State in the SE United States, the last of the Thirteen Colonies to be founded. It is bordered by Florida, Alabama, Tennessee and North Carolina, and South Carolina and the Atlantic Ocean.
Area, 58,876 sq mi (152,489 sq km).
Pop, (2000) 8,186,453, an 26.4% increase since the 1990 census.
Capital and largest city, Atlanta.
Nickname, Empire State of the South.
Motto, Wisdom, Justice, and Moderation.
State bird, brown thrasher.
State flower, Cherokee rose.
State tree, live oak.
Although the trade and service sectors supply the majority of jobs in Georgia, manufacturing and agriculture remain important to the state's economy. In addition, federal facilities, including the Centers for Disease Control and Prevention, near Atlanta; Fort Benning, near Columbus; and the Kings Bay naval base, contribute to the economy.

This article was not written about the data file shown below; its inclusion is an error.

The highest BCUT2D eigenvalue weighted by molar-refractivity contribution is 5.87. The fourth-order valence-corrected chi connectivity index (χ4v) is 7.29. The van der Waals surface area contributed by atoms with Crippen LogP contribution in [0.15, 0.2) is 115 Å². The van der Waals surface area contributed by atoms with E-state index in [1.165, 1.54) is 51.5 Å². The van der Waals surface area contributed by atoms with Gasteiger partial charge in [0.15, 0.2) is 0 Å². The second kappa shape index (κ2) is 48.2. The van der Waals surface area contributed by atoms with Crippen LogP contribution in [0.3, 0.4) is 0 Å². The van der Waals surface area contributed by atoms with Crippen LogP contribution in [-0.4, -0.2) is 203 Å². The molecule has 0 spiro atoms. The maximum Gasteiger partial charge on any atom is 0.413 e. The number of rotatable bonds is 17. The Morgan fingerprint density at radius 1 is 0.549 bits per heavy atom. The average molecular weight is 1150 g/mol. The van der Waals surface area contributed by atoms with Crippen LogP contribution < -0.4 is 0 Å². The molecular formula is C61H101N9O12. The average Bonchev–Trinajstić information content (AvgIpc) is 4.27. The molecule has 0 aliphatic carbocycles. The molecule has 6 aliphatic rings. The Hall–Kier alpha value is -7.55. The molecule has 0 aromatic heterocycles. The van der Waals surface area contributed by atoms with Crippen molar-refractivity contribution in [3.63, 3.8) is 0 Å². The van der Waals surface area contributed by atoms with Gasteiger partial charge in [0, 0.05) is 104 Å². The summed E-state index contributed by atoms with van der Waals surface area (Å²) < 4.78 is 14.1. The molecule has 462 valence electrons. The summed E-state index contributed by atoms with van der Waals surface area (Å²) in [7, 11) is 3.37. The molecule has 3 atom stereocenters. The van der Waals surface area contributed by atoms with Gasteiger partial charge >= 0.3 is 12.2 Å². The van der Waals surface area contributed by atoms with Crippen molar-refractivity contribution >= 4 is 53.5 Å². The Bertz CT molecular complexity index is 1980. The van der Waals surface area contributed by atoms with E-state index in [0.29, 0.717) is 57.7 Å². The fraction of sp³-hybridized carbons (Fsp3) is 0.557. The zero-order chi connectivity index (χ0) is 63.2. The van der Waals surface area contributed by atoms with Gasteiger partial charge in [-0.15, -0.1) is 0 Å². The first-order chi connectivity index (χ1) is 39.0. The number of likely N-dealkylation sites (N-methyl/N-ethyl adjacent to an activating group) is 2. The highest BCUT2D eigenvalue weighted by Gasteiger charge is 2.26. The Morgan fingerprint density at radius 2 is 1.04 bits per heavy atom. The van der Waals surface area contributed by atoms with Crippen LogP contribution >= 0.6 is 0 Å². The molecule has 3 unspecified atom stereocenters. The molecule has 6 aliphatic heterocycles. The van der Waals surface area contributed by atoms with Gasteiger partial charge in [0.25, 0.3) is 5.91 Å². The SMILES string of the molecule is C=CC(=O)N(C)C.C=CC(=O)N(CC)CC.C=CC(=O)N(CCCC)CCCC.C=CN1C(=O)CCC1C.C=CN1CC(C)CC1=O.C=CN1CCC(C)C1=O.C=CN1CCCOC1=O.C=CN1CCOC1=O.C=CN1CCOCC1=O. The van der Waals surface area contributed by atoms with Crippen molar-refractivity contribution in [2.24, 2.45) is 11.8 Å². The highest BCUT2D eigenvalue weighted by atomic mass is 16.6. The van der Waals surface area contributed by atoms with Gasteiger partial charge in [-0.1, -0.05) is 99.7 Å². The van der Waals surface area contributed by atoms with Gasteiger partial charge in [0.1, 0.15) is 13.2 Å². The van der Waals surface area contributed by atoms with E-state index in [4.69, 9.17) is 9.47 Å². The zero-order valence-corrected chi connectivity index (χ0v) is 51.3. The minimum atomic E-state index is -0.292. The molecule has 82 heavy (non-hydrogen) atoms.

Cotton, once Georgia's most valuable crop, has declined in importance; in the 1990s it was rivaled by peanuts, tobacco, and corn. Georgia is easily the nation's largest producer of peanuts. Tobacco is the principal crop in the central and southern sections of the state, peanuts in the southwest. Livestock and poultry raising account for the largest share of farm income; broilers, eggs, and cattle are major products.
The manufacture of textiles and textile products has long been Georgia's leading industry, centering mainly around Columbus, Augusta, Macon, and Rome. Other major manufactures include transportation equipment, foods, paper products, and chemicals. Automobile manufacturing is important around Atlanta. Much of Georgia is heavily forested with pine, and the state is a leading producer of lumber and pulpwood. Although the state is rich in minerals, mining is not as important as manufacturing and agriculture. The most valuable minerals produced are clays, stone, kaolin, iron ore, sand, and gravel. Georgia is famous for its fine marble.
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*Information from Columbia Encyclopedia, Sixth Edition